Beth Thomas

The night the prison burns is the night Meredith loses her virginity in the field behind the house. Sirens wailing from a mile down the road warn of escape, and across the small valley, people return to their homes and lock their doors.

But Meredith is stuck in the pasture with the new firefighter, her dress at her neck, panties lost in the grass. Her hair ribbon is caught in a shrub and flashes a muted red in the wind. William is heavy on top of her when they hear the sirens swell. He is pressing her into the dirt with his bare chest, his fingers clawing deep in the soil. She is focused on the half-moon, winking silent above her.

At the sound, he pulls away, panting and sweating. He stands up, naked, trying to see something off in the dark. “It’s on fire.” Eyes wild, he grabs for his clothes.

While he buttons his shirt, she straightens her dress and listens in the dark for the hushed footfalls of an escapee. She imagines someone creeping through the corn, through the tobacco, through the grass, toward the house.

But when the footsteps come, they are heavy and loud. Three or four men’s worth, pounding along the banks of the creek just out of sight. The escapees shout to one another, showing no real effort at being quiet.

William pushes her back to the ground and is still, his weight on her limbs, his breath hot on her mouth. “Shhh,” he whispers. His breath smells like beer. They breathe in and out, one breath chasing the other. The voices are closer.

Near the pasture gate, a horse stirs. Meredith shuts her eyes to the moon and to William on top of her and to the shoulders of escaping men now visible above the rise of the grass in the muted orange glow of the growing fire. They are passing on the trail, parallel to the creek. In a moment, the voices are gone. In the corner of the field, the horse stamps. William holds his breath, waiting. Meredith’s back cramps and her hips stretch and her shoulders start to ache under the weight.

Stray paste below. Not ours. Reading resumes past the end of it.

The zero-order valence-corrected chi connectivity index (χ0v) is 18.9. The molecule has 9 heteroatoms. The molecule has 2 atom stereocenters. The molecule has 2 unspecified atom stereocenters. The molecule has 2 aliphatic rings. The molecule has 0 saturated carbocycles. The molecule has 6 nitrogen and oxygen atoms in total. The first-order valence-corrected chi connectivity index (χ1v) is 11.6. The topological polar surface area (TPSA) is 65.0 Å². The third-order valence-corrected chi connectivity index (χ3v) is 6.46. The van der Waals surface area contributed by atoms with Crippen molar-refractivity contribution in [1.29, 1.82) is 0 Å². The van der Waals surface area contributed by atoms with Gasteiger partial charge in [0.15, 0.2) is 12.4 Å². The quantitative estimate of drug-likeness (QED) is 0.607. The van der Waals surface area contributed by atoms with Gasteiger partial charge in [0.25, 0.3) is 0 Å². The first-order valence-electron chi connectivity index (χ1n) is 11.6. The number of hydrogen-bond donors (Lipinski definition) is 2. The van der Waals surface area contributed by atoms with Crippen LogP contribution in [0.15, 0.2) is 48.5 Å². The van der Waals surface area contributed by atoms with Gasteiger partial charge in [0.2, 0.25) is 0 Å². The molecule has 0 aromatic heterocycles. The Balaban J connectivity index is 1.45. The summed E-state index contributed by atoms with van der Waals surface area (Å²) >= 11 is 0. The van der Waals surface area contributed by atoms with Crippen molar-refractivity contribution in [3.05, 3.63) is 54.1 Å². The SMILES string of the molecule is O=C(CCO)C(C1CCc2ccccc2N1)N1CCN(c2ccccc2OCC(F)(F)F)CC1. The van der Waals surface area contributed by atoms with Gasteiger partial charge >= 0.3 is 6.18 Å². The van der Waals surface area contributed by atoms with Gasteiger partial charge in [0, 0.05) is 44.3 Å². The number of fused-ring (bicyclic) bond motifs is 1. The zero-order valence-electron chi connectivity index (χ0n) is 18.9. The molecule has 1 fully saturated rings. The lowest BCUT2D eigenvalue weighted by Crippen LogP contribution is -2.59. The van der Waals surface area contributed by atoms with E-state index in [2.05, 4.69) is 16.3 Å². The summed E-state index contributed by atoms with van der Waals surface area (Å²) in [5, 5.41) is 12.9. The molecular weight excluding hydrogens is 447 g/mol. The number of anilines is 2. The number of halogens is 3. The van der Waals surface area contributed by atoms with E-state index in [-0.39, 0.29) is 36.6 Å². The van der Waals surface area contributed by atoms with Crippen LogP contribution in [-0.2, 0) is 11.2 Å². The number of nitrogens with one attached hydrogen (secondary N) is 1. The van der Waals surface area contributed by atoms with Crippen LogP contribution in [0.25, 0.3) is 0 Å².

“They’re gone, I think,” William says. He rises to his knees, cautious. “I have to go.”

The sirens stop abruptly. The fire grows bright against the black sky. For a long moment, there is silence. It is the kind of silence that has things happening in it. The horse stirs. The creek splashes. Somewhere down the valley, a dog barks. But the men are gone, and William is up and pulling on his boots. The new sound of police sirens echoes from down the road.

“Get inside,” he says, extending a hand to help her up. “Hurry up.”

She nods her head. “I will. I have to get dressed.”

“I have to go,” he says. He kneels and kisses her then, longer and deeper than the moment requires. “Get inside.” Then he is gone.

She stays in the grass and lies there like that for a long time. Her breath goes in, out. Memories of loud boots on the creek rocks sound in her head. Memories of his tongue in her mouth. Her heartbeat slows. She sinks into the soil, and stretches her back in the grass, unwinding herself like ribbon.

Beth Thomas spends her time in the desert southwest writing mostly flash fiction and user manuals. Her work has appeared in PANK, Wigleaf, Corium, and the hands of many soldiers and airmen. She is also an editor at SmokeLong Quarterly. Her story, “Burn” was submitted to the AWP Heat contest in conjunction with AWP 2013 Boston.